I’m not saying that this style works for every photog’s style. But after chatting with Rick last night and getting his insight on his own techniques, I thought it would be good to share some of my own. I really don’t understand that old school way of thinking where we must keep secrets and be so competitive as photographers and artists. It’s unnecessary because you can find out pretty much anything you want to on the internet. I hope I can continue to work with people like Rick who are not afraid (or intimidated) to share.

We are all in the same boat. Learning, perfecting our craft and running businesses to support our families. I think we can help one another get to the place we really want to be; to be the artists we know are within us.

I’d also like to share a sneak of my last two engagement sessions…

August 6, 2011

15 Minute Photo shoot: Nicolette Winfield

I am in the process of changing up my website/blog, so I’ll be posting here for a while until the new design is ready:)

It was brought to my attention that I haven’t actually shown most of my work online. I get lost in the day to day shooting/planning/editing that I forget. Because of publication dates and waiting for my website, I have paused posting things online unless someone wants to use if for their profile pic. So I’m going to get a lot better about that:)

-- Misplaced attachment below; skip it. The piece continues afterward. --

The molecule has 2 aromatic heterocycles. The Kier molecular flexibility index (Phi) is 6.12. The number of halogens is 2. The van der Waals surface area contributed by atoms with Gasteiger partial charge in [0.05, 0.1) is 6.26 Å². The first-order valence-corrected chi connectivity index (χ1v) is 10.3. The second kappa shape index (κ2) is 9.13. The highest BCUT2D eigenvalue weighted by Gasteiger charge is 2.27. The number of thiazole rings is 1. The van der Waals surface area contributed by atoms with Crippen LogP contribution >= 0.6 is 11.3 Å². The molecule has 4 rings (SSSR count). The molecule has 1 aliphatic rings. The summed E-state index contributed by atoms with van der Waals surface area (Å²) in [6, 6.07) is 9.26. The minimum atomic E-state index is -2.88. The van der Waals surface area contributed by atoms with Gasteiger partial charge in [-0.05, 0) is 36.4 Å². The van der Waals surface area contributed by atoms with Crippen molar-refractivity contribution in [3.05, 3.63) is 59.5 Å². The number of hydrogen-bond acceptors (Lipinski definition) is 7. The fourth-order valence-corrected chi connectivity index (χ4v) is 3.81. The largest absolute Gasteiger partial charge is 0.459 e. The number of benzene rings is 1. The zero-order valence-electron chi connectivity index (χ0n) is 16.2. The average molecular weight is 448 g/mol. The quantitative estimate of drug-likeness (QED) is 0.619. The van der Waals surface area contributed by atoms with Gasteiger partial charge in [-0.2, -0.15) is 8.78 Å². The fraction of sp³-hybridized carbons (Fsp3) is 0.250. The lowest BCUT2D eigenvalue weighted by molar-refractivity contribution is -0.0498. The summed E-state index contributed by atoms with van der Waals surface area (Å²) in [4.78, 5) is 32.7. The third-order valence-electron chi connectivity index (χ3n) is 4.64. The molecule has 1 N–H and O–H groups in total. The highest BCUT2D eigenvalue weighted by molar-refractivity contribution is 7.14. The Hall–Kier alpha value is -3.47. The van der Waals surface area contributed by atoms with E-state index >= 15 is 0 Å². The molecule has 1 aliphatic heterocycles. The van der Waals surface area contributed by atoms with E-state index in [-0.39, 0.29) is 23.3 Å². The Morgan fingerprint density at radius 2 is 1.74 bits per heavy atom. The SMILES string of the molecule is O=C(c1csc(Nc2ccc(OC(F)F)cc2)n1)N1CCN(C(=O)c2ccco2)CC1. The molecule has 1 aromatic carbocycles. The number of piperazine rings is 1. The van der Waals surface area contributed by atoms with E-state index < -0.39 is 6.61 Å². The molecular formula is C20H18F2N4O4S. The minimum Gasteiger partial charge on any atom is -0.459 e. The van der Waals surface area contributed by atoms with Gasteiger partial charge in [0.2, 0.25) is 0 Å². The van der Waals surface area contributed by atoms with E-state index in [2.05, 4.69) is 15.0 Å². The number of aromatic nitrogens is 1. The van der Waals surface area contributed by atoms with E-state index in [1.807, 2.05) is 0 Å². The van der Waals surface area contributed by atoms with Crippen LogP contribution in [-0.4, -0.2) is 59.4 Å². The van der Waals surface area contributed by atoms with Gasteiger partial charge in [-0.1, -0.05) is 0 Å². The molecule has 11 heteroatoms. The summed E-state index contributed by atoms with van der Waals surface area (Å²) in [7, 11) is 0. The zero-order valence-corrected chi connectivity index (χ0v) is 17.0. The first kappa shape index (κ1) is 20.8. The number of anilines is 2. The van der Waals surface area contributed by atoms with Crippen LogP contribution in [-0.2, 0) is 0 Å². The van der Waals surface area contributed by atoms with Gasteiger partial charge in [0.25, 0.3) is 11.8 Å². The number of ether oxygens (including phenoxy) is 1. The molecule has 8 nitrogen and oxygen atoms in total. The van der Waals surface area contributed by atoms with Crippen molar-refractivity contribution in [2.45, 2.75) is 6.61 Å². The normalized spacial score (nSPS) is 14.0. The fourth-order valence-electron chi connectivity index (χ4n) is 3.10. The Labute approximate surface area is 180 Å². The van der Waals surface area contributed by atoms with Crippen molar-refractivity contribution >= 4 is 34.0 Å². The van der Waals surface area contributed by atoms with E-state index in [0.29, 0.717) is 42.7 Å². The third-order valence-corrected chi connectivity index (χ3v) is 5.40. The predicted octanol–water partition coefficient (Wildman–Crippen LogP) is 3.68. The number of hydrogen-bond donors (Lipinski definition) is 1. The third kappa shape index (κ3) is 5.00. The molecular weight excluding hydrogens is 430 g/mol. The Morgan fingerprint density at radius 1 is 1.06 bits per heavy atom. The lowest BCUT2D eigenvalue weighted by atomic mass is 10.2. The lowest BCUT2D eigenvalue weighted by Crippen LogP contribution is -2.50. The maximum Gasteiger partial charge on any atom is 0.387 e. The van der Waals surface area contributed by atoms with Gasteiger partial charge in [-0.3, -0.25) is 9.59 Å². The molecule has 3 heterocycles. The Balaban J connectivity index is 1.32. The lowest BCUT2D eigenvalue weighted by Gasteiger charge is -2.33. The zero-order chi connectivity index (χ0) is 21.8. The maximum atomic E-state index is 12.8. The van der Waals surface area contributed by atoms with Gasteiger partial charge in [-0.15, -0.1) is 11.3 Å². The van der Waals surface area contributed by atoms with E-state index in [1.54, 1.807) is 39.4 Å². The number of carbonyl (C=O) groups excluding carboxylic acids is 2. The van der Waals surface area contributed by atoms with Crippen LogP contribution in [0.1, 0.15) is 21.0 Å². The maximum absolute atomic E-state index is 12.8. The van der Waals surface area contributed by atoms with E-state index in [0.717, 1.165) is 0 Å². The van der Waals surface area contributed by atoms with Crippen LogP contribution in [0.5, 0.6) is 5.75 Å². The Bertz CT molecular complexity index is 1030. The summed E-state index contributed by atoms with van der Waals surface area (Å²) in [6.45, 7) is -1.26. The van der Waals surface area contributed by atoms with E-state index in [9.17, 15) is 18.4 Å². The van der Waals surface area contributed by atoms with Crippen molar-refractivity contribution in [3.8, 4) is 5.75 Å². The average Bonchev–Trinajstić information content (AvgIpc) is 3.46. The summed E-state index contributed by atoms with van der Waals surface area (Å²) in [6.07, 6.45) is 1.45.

I get a lot of emails about the creative process of my shoots and what kind of locations I shoot in, etc. I don’t always have the time to write everyone back and explain that there really isn’t a science behind doing creative shoots.

If I’m going to do a bigger concept shoot, then I like time to plan and get the details of a shoot worked out. If I am working with a creative director, I work the details out with them. But sometimes, I decide I want to do a shoot, or even have things happen at shoots where I have to regroup and work with my surrounding environment.
I’ve always worked this way. When I started out, I didn’t have all the equipment others photogs had so I learned to adapt to what was available to me.

There is more to a shoot than pretty things/people/dresses/makeup to me.
If I have a beautiful model and she looks great and her hair and makeup is great, yet the shoot didn’t capture her spirit, it’s a waste to me. I want to be able to see past the theatrics to the person.